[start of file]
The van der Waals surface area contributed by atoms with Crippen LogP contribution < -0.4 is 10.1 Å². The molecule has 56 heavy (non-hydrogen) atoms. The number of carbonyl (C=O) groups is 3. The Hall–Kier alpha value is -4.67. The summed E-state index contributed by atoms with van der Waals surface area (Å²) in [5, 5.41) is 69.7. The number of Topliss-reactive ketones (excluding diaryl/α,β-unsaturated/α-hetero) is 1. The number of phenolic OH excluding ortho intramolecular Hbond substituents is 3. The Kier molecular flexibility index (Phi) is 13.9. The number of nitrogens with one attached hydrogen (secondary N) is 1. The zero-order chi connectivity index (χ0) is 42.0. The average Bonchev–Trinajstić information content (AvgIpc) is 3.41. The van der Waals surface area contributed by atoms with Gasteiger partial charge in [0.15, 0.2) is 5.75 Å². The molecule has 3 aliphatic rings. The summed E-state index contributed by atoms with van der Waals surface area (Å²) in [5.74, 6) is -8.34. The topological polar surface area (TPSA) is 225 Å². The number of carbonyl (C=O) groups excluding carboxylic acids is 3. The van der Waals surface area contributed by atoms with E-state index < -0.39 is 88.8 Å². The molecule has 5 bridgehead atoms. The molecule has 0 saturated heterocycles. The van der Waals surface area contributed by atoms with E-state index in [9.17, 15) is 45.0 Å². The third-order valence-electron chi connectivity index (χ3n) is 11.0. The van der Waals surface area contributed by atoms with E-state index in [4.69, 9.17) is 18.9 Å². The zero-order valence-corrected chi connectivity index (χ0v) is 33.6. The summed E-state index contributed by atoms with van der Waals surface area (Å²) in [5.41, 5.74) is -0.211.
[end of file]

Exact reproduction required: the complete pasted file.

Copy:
The van der Waals surface area contributed by atoms with Crippen LogP contribution < -0.4 is 10.1 Å². The molecule has 56 heavy (non-hydrogen) atoms. The number of carbonyl (C=O) groups is 3. The Hall–Kier alpha value is -4.67. The summed E-state index contributed by atoms with van der Waals surface area (Å²) in [5, 5.41) is 69.7. The number of Topliss-reactive ketones (excluding diaryl/α,β-unsaturated/α-hetero) is 1. The number of phenolic OH excluding ortho intramolecular Hbond substituents is 3. The Kier molecular flexibility index (Phi) is 13.9. The number of nitrogens with one attached hydrogen (secondary N) is 1. The zero-order chi connectivity index (χ0) is 42.0. The average Bonchev–Trinajstić information content (AvgIpc) is 3.41. The van der Waals surface area contributed by atoms with Gasteiger partial charge in [0.15, 0.2) is 5.75 Å². The molecule has 3 aliphatic rings. The summed E-state index contributed by atoms with van der Waals surface area (Å²) in [5.74, 6) is -8.34. The topological polar surface area (TPSA) is 225 Å². The number of carbonyl (C=O) groups excluding carboxylic acids is 3. The van der Waals surface area contributed by atoms with E-state index < -0.39 is 88.8 Å². The molecule has 5 bridgehead atoms. The molecule has 0 saturated heterocycles. The van der Waals surface area contributed by atoms with E-state index in [9.17, 15) is 45.0 Å². The third-order valence-electron chi connectivity index (χ3n) is 11.0. The van der Waals surface area contributed by atoms with E-state index in [4.69, 9.17) is 18.9 Å². The zero-order valence-corrected chi connectivity index (χ0v) is 33.6. The summed E-state index contributed by atoms with van der Waals surface area (Å²) in [5.41, 5.74) is -0.211.